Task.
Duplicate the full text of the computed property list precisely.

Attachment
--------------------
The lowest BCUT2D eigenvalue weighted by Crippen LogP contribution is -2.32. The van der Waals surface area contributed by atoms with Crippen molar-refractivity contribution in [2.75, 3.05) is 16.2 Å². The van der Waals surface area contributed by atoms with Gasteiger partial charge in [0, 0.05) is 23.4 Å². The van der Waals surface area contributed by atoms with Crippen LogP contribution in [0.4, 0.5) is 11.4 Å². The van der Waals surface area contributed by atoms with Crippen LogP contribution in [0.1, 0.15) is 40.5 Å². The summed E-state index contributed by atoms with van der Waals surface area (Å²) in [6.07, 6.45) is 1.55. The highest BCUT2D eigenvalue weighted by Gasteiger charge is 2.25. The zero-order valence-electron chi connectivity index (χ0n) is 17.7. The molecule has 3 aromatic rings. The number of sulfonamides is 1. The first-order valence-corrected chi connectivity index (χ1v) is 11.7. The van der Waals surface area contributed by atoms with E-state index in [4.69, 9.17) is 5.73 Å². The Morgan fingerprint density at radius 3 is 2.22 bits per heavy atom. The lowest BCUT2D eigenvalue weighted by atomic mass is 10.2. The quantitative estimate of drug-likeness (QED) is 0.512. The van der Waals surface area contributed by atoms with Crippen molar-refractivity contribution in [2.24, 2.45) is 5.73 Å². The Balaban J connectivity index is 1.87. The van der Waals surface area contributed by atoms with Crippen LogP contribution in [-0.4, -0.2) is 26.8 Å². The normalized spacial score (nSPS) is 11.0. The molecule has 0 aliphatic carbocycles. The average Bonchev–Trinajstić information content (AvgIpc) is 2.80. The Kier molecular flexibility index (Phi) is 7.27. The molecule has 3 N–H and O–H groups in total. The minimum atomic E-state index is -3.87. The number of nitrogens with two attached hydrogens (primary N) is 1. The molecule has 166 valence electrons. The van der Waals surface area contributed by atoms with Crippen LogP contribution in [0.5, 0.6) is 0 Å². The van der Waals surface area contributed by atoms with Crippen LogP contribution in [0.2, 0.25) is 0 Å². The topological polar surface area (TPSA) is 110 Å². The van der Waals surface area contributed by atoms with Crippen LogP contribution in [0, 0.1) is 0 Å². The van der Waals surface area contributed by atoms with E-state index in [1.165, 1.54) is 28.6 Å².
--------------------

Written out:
The lowest BCUT2D eigenvalue weighted by Crippen LogP contribution is -2.32. The van der Waals surface area contributed by atoms with Crippen molar-refractivity contribution in [2.75, 3.05) is 16.2 Å². The van der Waals surface area contributed by atoms with Gasteiger partial charge in [0, 0.05) is 23.4 Å². The van der Waals surface area contributed by atoms with Crippen LogP contribution in [0.4, 0.5) is 11.4 Å². The van der Waals surface area contributed by atoms with Crippen LogP contribution in [0.1, 0.15) is 40.5 Å². The summed E-state index contributed by atoms with van der Waals surface area (Å²) in [6.07, 6.45) is 1.55. The highest BCUT2D eigenvalue weighted by Gasteiger charge is 2.25. The zero-order valence-electron chi connectivity index (χ0n) is 17.7. The molecule has 3 aromatic rings. The number of sulfonamides is 1. The first-order valence-corrected chi connectivity index (χ1v) is 11.7. The van der Waals surface area contributed by atoms with E-state index in [4.69, 9.17) is 5.73 Å². The Morgan fingerprint density at radius 3 is 2.22 bits per heavy atom. The lowest BCUT2D eigenvalue weighted by atomic mass is 10.2. The quantitative estimate of drug-likeness (QED) is 0.512. The van der Waals surface area contributed by atoms with Crippen molar-refractivity contribution in [2.24, 2.45) is 5.73 Å². The Balaban J connectivity index is 1.87. The van der Waals surface area contributed by atoms with Crippen LogP contribution in [-0.4, -0.2) is 26.8 Å². The normalized spacial score (nSPS) is 11.0. The molecule has 0 aliphatic carbocycles. The average Bonchev–Trinajstić information content (AvgIpc) is 2.80. The Kier molecular flexibility index (Phi) is 7.27. The molecule has 3 N–H and O–H groups in total. The minimum atomic E-state index is -3.87. The number of nitrogens with two attached hydrogens (primary N) is 1. The molecule has 166 valence electrons. The van der Waals surface area contributed by atoms with Crippen LogP contribution in [0.5, 0.6) is 0 Å². The van der Waals surface area contributed by atoms with Crippen LogP contribution in [0.2, 0.25) is 0 Å². The topological polar surface area (TPSA) is 110 Å². The van der Waals surface area contributed by atoms with Crippen LogP contribution in [0, 0.1) is 0 Å². The van der Waals surface area contributed by atoms with E-state index in [1.165, 1.54) is 28.6 Å².